Satellite Banner
Genomics
Scientific Community
 
Become a Member | Sign in
Home>News>This Article
  News
Return

Suffocating Tumours Could Lead to New Cancer Drugs

Published: Tuesday, July 30, 2013
Last Updated: Tuesday, July 30, 2013
Bookmark and Share
Scientists have discovered a new molecule that prevents cancer cells from responding and surviving when starved of oxygen.

Cancer Research UK scientists at the University of Southampton found that this molecule targets the master switch – HIF-1 – that cancer cells use to adapt to low oxygen levels, a common feature in the disease.

The researchers uncovered a way to stop cancer cells using this switch through an approach called ‘synthetic biology’. By testing 3.2 million potential compounds, made by specially engineered bacteria, they were able to find a molecule that stopped HIF-1 from working.

All cells need a blood supply to provide them with the oxygen and nutrients they require to survive. Cancer tumours grow rapidly and as the tumour gets bigger it outstrips the supply of oxygen and nutrients that the surrounding blood vessels can deliver.

But, to cope with this low-oxygen environment, HIF-1 acts as a master switch that turns on hundreds of genes, allowing cancer cells to survive. HIF-1 triggers the formation of new blood vessels around tumours, causing more oxygen and nutrients to be delivered to the starving tumour, which in turn allows it to keep growing.

Dr Ali Tavassoli, a Cancer Research UK scientist whose team discovered and developed the compound at the University of Southampton, said: “We’ve found a way to target the steps that cancer cells take to survive and we hope that our research will one day lead to effective drugs that can stop cancers adapting to a low oxygen environment, stopping their growth. The next step is to further develop this molecule to create an effective treatment.”

Dr Julie Sharp, senior science information manager at Cancer Research UK, said: “Finding ways to disrupt the tools that cancer cells use to adapt and grow when starved of oxygen has been a hot topic in cancer research, but finding drugs that do this effectively has proved elusive.

“For the first time our scientists have found a way to block a master switch controlling cells response to low levels of oxygen – an important step towards creating drugs that could halt cancer in its tracks.”


Further Information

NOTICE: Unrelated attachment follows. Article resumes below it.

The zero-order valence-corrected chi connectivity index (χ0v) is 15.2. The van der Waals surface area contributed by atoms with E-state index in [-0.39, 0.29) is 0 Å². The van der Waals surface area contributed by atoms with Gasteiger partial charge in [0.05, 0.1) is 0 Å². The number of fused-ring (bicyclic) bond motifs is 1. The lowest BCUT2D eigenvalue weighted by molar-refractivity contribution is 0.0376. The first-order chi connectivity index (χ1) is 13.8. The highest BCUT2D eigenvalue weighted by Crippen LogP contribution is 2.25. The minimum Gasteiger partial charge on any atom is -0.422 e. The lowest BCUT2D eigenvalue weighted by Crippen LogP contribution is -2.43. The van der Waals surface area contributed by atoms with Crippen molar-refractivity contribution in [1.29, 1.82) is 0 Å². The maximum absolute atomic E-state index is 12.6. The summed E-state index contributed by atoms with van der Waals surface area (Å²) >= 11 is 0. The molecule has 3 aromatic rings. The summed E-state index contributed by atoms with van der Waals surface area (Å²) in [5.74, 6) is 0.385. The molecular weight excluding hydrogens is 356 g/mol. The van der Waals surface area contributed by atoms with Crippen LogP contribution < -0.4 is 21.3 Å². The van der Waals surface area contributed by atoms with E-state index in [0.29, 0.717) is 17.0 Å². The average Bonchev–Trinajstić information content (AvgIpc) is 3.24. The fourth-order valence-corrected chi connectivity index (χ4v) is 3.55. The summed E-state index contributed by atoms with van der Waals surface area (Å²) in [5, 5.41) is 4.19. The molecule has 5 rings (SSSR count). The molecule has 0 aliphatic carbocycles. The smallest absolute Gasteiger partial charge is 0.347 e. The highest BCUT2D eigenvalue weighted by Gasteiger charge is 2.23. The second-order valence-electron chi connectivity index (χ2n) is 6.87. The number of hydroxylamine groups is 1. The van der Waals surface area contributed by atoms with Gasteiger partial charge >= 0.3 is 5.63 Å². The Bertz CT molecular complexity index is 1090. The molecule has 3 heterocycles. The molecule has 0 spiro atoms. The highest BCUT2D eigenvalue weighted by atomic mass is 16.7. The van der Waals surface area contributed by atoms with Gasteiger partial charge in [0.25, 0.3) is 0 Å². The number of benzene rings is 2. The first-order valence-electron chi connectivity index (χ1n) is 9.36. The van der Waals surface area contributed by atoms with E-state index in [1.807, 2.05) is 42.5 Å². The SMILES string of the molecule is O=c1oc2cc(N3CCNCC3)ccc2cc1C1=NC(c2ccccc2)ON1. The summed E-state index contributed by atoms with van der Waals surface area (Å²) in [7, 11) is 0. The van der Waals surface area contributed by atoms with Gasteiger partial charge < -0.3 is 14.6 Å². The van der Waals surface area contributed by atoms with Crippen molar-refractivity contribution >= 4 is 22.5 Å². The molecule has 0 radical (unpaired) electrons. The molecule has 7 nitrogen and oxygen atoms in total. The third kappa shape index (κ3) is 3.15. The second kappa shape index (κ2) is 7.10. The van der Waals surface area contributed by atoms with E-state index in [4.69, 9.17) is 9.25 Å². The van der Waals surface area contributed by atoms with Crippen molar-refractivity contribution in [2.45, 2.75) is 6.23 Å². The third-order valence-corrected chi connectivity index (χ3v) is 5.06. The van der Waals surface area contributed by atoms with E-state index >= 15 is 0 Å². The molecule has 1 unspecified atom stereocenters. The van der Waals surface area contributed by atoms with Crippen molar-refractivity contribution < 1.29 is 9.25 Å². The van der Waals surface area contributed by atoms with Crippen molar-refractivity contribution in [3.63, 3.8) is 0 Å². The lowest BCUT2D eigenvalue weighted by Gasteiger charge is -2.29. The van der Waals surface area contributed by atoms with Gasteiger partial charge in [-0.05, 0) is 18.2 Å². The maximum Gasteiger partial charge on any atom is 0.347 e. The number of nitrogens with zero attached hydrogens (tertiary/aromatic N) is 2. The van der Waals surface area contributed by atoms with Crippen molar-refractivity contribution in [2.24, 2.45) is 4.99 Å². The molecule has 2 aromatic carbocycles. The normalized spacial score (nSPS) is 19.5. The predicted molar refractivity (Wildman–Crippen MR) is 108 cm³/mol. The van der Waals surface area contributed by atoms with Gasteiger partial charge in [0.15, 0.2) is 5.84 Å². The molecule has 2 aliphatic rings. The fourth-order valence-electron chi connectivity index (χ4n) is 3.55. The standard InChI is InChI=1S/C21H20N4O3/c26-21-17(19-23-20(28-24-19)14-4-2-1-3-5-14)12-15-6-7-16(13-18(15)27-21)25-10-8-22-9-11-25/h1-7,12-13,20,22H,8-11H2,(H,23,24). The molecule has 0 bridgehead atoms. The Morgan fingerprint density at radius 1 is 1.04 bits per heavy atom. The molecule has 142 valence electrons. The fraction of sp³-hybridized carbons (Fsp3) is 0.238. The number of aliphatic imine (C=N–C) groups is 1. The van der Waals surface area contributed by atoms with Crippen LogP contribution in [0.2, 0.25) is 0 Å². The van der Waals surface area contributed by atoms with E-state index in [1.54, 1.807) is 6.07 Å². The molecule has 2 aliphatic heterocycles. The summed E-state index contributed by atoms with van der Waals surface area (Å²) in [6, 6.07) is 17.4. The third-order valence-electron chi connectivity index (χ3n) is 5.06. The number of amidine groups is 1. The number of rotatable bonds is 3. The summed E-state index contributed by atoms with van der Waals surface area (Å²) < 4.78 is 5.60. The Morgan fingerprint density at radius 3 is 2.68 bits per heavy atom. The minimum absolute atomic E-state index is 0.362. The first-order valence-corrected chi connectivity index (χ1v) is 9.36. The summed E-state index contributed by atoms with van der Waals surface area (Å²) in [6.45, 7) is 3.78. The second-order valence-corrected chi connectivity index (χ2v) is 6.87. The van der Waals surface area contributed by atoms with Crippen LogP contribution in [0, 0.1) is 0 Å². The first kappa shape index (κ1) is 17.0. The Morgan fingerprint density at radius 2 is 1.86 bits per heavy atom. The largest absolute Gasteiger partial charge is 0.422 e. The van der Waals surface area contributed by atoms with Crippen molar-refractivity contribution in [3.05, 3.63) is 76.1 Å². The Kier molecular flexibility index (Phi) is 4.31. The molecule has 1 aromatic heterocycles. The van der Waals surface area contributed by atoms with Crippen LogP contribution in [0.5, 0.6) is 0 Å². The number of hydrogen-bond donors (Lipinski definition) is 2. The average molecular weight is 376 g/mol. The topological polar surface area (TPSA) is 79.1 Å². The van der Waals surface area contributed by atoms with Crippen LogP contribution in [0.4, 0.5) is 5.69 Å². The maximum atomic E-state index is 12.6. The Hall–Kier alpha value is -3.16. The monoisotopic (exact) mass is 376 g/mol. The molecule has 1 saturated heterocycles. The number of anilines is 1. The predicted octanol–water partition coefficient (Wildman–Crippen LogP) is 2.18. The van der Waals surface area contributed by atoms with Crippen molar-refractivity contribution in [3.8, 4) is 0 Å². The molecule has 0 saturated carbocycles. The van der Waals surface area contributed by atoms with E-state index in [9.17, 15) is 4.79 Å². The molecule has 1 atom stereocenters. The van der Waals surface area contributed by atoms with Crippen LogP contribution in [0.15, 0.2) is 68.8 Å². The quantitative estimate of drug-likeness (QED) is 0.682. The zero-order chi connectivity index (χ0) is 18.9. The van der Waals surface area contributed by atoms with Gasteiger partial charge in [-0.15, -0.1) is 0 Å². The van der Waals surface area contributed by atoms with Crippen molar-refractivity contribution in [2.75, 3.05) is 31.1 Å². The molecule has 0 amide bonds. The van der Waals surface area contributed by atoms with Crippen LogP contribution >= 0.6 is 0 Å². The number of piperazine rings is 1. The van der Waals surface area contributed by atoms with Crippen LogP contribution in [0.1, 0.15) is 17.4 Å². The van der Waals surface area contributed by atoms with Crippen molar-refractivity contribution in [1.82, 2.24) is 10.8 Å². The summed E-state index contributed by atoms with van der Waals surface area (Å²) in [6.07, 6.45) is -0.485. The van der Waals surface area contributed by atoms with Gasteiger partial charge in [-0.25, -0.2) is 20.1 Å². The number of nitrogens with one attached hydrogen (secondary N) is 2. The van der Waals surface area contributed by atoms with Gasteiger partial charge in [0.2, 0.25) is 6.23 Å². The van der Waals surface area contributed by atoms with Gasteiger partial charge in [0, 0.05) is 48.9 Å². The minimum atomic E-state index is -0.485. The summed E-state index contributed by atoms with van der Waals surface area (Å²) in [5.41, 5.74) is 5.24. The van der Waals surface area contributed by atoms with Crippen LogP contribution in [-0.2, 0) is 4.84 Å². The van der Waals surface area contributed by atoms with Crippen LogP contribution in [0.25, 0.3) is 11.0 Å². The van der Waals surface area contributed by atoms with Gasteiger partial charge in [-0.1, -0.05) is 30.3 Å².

Access to this exclusive content is for Technology Networks Premium members only.

Join Technology Networks Premium for free access to:

  • Exclusive articles
  • Presentations from international conferences
  • Over 2,500+ scientific posters on ePosters
  • More than 3,700+ scientific videos on LabTube
  • 35 community eNewsletters


Sign In



Forgotten your details? Click Here
If you are not a member you can join here

*Please note: By logging into TechnologyNetworks.com you agree to accept the use of cookies. To find out more about the cookies we use and how to delete them, see our privacy policy.

Related Content

Winning the Battle against Leukaemia: Positive Early Results in Clinical Trial for DNA Vaccine
Early results of a trial to treat leukaemia with a WT1 DNA vaccine, has shown robust vaccine-specific antibody responses in all vaccinated patients evaluated to date.
Tuesday, December 11, 2012
Scientific News
Liquid Biopsies: Utilization of Circulating Biomarkers for Minimally Invasive Diagnostics Development
Market Trends in Biofluid-based Liquid Biopsies: Deploying Circulating Biomarkers in the Clinic. Enal Razvi, Ph.D., Managing Director, Select Biosciences, Inc.
Genetic Tug of War
Researchers have reported on a version of genetic parental control in mice that is more targeted, and subtle than canonical imprinting.
Error Correction Mechanism in Cell Division
Cell biologists have reported an advance in understanding the workings of an error correction mechanism that helps cells detect and correct mistakes in cell division early enough to prevent chromosome mis-segregation and aneuploidy, that is, having too many or too few chromosomes.
How to Become a Follicular T Helper Cell
Uncovering the signals that govern the fate of T helper cells is a big step toward improved vaccine design.
Researchers Resurrect Ancient Viruses
Researchers at Massachusetts Eye and Ear and Schepens Eye Research Institute have reconstructed an ancient virus that is highly effective at delivering gene therapies to the liver, muscle, and retina.
Cell Aging Slowed by Putting Brakes on Noisy Transcription
Experiments in yeast hint at ways to extend life of some human cells.
Long Telomeres Associated with Increased Lung Cancer Risk
Genetic predisposition for long telomeres predicts increased lung adenocarcinoma risk.
Expanding the Brain
A team of researchers has identified more than 40 new “imprinted” genes, in which either the maternal or paternal copy of a gene is expressed while the other is silenced.
Identifying a Key Growth Factor in Cell Proliferation
Researchers discover that aspartate is a limiter of cell proliferation.
Study Uncovers Target for Preventing Huntington’s Disease
Scientists from Cardiff University believe that a treatment to prevent or delay the symptoms of Huntington’s disease could now be much closer, following a major breakthrough.
Skyscraper Banner

Skyscraper Banner
Go to LabTube
Go to eposters
 
Access to the latest scientific news
Exclusive articles
Upload and share your posters on ePosters
Latest presentations and webinars
View a library of 1,800+ scientific and medical posters
2,500+ scientific and medical posters
A library of 2,500+ scientific videos on LabTube
3,700+ scientific videos
Close
Premium CrownJOIN TECHNOLOGY NETWORKS PREMIUM FREE!